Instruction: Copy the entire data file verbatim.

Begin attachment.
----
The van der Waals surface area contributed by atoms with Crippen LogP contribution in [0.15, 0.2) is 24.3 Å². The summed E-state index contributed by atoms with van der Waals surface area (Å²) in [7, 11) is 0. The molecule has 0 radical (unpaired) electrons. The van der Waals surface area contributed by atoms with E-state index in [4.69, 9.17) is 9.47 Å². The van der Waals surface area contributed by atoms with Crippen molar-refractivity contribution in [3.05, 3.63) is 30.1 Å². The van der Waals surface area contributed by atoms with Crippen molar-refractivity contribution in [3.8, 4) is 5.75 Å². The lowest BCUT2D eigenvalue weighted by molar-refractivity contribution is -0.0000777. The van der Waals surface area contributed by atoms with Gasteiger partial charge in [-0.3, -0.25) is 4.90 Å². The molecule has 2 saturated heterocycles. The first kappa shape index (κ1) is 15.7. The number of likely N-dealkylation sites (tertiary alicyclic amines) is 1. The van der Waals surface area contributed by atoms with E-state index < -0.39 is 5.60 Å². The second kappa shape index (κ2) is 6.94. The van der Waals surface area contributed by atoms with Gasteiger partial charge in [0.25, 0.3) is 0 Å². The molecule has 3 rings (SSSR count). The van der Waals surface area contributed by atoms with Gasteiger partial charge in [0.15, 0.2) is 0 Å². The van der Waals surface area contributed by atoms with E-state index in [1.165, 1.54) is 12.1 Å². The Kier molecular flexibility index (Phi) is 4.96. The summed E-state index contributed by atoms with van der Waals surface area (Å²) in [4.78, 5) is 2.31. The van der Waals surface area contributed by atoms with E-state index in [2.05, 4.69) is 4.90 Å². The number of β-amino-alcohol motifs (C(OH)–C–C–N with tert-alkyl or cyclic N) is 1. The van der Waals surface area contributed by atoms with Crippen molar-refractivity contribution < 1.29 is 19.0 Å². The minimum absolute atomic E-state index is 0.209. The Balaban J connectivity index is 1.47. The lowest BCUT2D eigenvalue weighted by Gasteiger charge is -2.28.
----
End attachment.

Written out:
The van der Waals surface area contributed by atoms with Crippen LogP contribution in [0.15, 0.2) is 24.3 Å². The summed E-state index contributed by atoms with van der Waals surface area (Å²) in [7, 11) is 0. The molecule has 0 radical (unpaired) electrons. The van der Waals surface area contributed by atoms with E-state index in [4.69, 9.17) is 9.47 Å². The van der Waals surface area contributed by atoms with Crippen molar-refractivity contribution in [3.05, 3.63) is 30.1 Å². The van der Waals surface area contributed by atoms with Crippen molar-refractivity contribution in [3.8, 4) is 5.75 Å². The lowest BCUT2D eigenvalue weighted by molar-refractivity contribution is -0.0000777. The van der Waals surface area contributed by atoms with Gasteiger partial charge in [-0.3, -0.25) is 4.90 Å². The molecule has 2 saturated heterocycles. The first kappa shape index (κ1) is 15.7. The number of likely N-dealkylation sites (tertiary alicyclic amines) is 1. The van der Waals surface area contributed by atoms with E-state index < -0.39 is 5.60 Å². The second kappa shape index (κ2) is 6.94. The van der Waals surface area contributed by atoms with Gasteiger partial charge in [0.25, 0.3) is 0 Å². The molecule has 3 rings (SSSR count). The van der Waals surface area contributed by atoms with Gasteiger partial charge in [0.15, 0.2) is 0 Å². The van der Waals surface area contributed by atoms with E-state index in [1.165, 1.54) is 12.1 Å². The Kier molecular flexibility index (Phi) is 4.96. The summed E-state index contributed by atoms with van der Waals surface area (Å²) in [4.78, 5) is 2.31. The van der Waals surface area contributed by atoms with E-state index in [2.05, 4.69) is 4.90 Å². The number of β-amino-alcohol motifs (C(OH)–C–C–N with tert-alkyl or cyclic N) is 1. The van der Waals surface area contributed by atoms with Crippen molar-refractivity contribution < 1.29 is 19.0 Å². The minimum absolute atomic E-state index is 0.209. The Balaban J connectivity index is 1.47. The lowest BCUT2D eigenvalue weighted by Gasteiger charge is -2.28.